A UNION has warned that the Cycling World Championships in Glasgow this August could be under threat as talks with councils leaders have broken down.

The 5% pay offer which has been rejected Unite members, needs to be considerably improved with Cosla now "in danger of repeating exactly the same mistakes of last summer," according to the union leaders.

Sharon Graham, general secretary of Unite, said: "The Scottish government needs to intervene because Cosla for a second year in a row seems utterly incapable of sorting out a fair pay offer.

"The reality is that the current 5% offer needs to be significantly improved upon or we will have no choice but to ballot our members on strike action.

"Unite will always stand up for better jobs, pay and conditions in local government, and, just like last year, in the end we will win for our members."

READ MORE: GMB Scotland members overwhelmingly reject council pay offer

Keir Greenaway, the union's senior organiser for public services, said: "Given Cosla is unwilling or unable to offer a fair pay rise or ask ministers to intervene, we have been left with no choice but to ask our members if they are willing to take industrial action in support of our claim.

"They are suffering through an unprecedented cost of living crisis but have been offered a rise that is less than last year, despite the cost of living being even higher, and less than is being offered to council workers in England and Wales."

A Cosla spokesperson said the 5% offer to council workers "recognises the cost-of-living pressures on our workforce and, critically, it seeks to protect jobs and services".

The spokesperson added: "While the offer value in year is 5.5%, the average uplift on salaries going into the next financial year is 7%. Those on the Scottish local government living wage would get 9.12% and those at higher grades, where councils are experiencing severe recruitment challenges, would see 6.05%.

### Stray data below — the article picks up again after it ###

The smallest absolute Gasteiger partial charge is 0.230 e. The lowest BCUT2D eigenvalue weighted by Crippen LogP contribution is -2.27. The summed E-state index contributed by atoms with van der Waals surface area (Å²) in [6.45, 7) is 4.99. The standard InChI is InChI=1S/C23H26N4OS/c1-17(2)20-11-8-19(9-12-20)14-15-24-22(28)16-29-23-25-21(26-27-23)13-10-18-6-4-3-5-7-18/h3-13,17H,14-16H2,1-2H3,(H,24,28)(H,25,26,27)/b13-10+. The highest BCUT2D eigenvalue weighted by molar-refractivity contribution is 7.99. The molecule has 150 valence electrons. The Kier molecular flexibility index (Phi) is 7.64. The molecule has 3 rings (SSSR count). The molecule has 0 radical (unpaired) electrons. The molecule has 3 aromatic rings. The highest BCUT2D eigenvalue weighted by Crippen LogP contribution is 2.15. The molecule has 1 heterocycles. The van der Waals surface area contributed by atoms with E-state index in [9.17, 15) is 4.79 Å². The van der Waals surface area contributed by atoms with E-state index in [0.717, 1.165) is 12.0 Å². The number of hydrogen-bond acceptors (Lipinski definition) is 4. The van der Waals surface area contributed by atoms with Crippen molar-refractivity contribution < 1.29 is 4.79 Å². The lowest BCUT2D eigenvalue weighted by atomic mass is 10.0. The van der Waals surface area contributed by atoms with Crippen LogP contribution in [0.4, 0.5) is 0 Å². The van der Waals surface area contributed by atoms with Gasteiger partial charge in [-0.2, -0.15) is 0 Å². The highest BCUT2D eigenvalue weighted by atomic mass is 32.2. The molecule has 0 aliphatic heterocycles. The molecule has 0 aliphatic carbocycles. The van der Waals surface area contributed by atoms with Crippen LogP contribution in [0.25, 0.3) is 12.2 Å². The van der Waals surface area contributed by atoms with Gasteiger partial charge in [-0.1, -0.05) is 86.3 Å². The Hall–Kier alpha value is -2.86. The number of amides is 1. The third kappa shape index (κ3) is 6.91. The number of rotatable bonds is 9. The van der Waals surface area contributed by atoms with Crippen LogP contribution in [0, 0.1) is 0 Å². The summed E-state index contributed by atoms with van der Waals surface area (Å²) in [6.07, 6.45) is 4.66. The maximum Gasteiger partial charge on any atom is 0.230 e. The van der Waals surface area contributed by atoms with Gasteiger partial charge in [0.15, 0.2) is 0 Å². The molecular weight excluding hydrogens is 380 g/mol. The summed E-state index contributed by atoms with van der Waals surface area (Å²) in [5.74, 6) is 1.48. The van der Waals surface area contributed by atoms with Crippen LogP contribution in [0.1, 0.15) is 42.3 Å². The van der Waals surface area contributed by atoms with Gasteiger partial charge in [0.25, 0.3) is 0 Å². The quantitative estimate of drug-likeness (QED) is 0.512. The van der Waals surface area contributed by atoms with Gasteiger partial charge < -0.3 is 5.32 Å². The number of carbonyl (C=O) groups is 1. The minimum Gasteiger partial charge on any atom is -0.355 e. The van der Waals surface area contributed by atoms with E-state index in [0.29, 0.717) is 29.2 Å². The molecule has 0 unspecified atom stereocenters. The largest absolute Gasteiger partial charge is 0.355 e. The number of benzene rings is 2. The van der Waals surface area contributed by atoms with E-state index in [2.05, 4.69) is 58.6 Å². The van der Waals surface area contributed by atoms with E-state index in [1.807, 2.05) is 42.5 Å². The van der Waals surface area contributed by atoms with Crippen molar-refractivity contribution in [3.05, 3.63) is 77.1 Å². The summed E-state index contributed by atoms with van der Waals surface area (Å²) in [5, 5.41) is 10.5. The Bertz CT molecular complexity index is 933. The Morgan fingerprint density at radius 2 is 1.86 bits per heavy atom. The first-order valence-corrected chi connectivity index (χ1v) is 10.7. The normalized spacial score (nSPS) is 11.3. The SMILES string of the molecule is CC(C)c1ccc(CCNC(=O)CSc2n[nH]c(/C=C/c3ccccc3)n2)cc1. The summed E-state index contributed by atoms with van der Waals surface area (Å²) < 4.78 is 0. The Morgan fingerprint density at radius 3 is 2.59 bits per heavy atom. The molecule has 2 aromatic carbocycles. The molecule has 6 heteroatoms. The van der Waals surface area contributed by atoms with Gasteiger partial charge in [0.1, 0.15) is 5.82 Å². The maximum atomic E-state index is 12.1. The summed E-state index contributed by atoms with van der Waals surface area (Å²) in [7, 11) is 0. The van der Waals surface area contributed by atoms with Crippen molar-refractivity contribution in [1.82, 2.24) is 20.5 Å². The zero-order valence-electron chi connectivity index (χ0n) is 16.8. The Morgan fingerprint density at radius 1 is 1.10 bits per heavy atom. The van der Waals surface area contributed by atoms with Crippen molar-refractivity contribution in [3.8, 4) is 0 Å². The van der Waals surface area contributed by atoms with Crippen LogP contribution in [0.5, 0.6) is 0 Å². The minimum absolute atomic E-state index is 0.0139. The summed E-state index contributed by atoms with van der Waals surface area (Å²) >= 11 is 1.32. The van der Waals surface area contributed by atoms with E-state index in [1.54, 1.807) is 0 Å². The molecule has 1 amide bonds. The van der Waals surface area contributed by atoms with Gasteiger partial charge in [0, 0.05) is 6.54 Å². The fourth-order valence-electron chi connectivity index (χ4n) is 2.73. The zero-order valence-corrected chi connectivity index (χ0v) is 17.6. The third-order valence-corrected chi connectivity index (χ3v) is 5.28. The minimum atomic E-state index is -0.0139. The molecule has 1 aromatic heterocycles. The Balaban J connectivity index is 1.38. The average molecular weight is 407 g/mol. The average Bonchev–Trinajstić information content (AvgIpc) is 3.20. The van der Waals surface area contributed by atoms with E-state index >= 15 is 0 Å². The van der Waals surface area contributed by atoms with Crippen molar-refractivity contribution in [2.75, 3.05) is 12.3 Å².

"It is an offer which recognises both the vital role of the people who deliver our essential services across councils every day and the value that we, as employers, place on them.

"Crucially, it also raises the Scottish local government living wage by 99p to £11.84 per hour and sets out a commitment to work with our trade unions to develop a road map to £15 per hour in a way that protects our workforce and services we deliver."

The signficance of hosting these events "cannot be underestimated," according to Marc Crothall, chief executive of the Scottish Tourism Alliance.

"The UCI cycling championships means there is a good spread of events taking place across the regions of Scotland," he said. "It also provides a media platform to showcase the many fantastic attributes that Scotland has to a global audience, which hopefully will tempt many to visit for a holiday or host their event here too."

With Stuart McCallum, writing for The Herald, the article reads: "Hosting UCI is a privilege. It’s bigger than the Commonwealth games, being closer to the scale of the World Cup or the Olympics."